Under the command of General Mladic, the Serbs attacked the city of Srebrenica on the 11th July 1995 where roughly 50,000 Muslims sought protection at the time. Despite the fact that the Dutch UN troops on site were allowed to use force to defend attacks and to protect the security zones according to Resolution 836, they were so poorly armed and outnumbered that they had to give over without resistance. Mladic even took the UN soldiers hostage and brought them to Serbian bases to avoid air strikes by the NATO.[17] Reduced to inaction, the UN soldiers had to watch how the Serbian army separated all combat-able men and boys (16-60 years) from the women, girls and elderly: the 8,000 men and boys were deported and shot.

„ […] He lifts up its head to expose a strip of cloth bound tightly around the skull. It’s a blindfold. Then he rolls the body onto its side to show me the hands tightly bound behind the back with thick wire. […] When the U.S. made public its satellite photos showing mass graves being dug in this area, Serb leaders said that these graves contained only battlefield casualities. We now have proof that they are lying.“[18]

The women, girls and elderly were deported to neighbouring countries, and roughly 20,000 Muslims were able to flee.[19] In Zepa’s security zone, UN soldiers even helped to evacuate the women, girls and elderly. The men and boys were left to their fate.[20]

„If blue-helmeted UN peacekeepers show up in your town or village and offer to protect you, run. Or else get weapons. Your lives are worth much less than theirs.”[21]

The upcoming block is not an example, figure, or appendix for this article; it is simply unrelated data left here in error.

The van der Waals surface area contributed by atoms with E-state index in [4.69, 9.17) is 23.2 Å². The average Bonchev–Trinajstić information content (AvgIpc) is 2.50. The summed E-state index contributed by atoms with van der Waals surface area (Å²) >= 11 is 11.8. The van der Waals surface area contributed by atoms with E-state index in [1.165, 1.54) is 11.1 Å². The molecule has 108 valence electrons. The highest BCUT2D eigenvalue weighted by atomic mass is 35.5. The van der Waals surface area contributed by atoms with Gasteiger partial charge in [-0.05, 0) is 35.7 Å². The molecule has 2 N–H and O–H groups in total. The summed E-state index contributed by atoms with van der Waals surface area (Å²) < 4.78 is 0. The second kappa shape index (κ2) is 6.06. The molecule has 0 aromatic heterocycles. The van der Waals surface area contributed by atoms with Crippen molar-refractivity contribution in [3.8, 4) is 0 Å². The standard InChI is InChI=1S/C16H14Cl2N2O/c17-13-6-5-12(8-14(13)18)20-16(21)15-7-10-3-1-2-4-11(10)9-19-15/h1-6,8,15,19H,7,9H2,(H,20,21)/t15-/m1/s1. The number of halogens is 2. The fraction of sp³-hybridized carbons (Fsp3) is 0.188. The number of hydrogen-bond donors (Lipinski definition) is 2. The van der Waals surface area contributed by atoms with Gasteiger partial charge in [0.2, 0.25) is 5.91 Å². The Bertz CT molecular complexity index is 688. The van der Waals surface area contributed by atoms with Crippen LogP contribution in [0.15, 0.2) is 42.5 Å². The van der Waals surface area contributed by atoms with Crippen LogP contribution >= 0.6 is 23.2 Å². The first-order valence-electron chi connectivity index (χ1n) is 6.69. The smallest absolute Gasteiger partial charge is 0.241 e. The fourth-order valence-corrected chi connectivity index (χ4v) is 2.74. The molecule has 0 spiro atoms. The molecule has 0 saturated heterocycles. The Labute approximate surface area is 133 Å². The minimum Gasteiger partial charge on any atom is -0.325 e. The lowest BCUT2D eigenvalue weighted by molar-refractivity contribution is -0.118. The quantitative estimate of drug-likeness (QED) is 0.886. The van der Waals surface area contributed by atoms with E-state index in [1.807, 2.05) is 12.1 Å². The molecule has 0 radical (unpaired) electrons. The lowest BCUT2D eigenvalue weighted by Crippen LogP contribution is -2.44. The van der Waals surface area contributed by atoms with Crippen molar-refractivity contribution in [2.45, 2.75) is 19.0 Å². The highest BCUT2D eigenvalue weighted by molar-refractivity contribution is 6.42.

This massacre was declared genocide by the United Nations International Criminal Tribunal for the former Yugoslavia (ICTY).

#NATO intervention

The massacre was a political disaster for the UN and the NATO because it showed their flaws and unreliability. With the UN Security Council’s permission, the NATO launched an operation called ‘Deliberate Force’ in August 1995, bombing all Serbian bases in Bosnia. In support, Croatia, helped by the USA, sent an army to attack Serbian communities in Croatia in the course of ‘Operation Storm’. The fall of the Republic of Serbian Krajina forced many Serbs, and especially their leaders, to flee since the Serbian population now became the victims of ethnic cleansing themselves. Serbia’s defeat was sealed.[22]

Milosevic finally conceded in November 1995, and agreed to take part in peace talks which were to be held in Dayton, Ohio, USA. The NATO stopped a cruel four-year long war within less than 4 weeks. Its results are shocking: 250,000 deaths, 1.3 million refugees, and an estimated 20,000-50,000 victims of rape.[23]

“There are simple love letters, faded family snapshots, bills and receipts, children’s drawings. Each is a tiny part of the mosaic of tragedy, glimpses of a peaceful rural life before Serbs killed their Muslim neighbors and razed their houses.”[24]

Young women especially were targeted by the rapists: they were often victims of mass rapes and were abused frequently in front of their fathers or husbands over periods of days, weeks or months. Even men were victims of rape, the sexual abuse and humiliation was methodical, a central component of the cleansing campaign and an effective instrument of terror.[25]

„[…]Then he ordered me to undress. I was terribly afraid. I took of my clothes, feeling that I was falling apart. The feeling seemed under my skin; I was dying, my entire being was murdered. I closed my eyes, I couldn’t look at him. He hit me. I Fell. Then he lay on me. He did it to me. I cried, twisted my body convulsively, bled. I had been a virgin. He went out and invited two Chetniks to come in. I cried. The two repeated what the first one had done to me. I felt lost. I didn’t even know when they left. I don’t know how long I stayed there, lying on the floor alone, in a pool of blood. […] I had been raped, destroyed and terribly hurt.“[26] – E., 16 years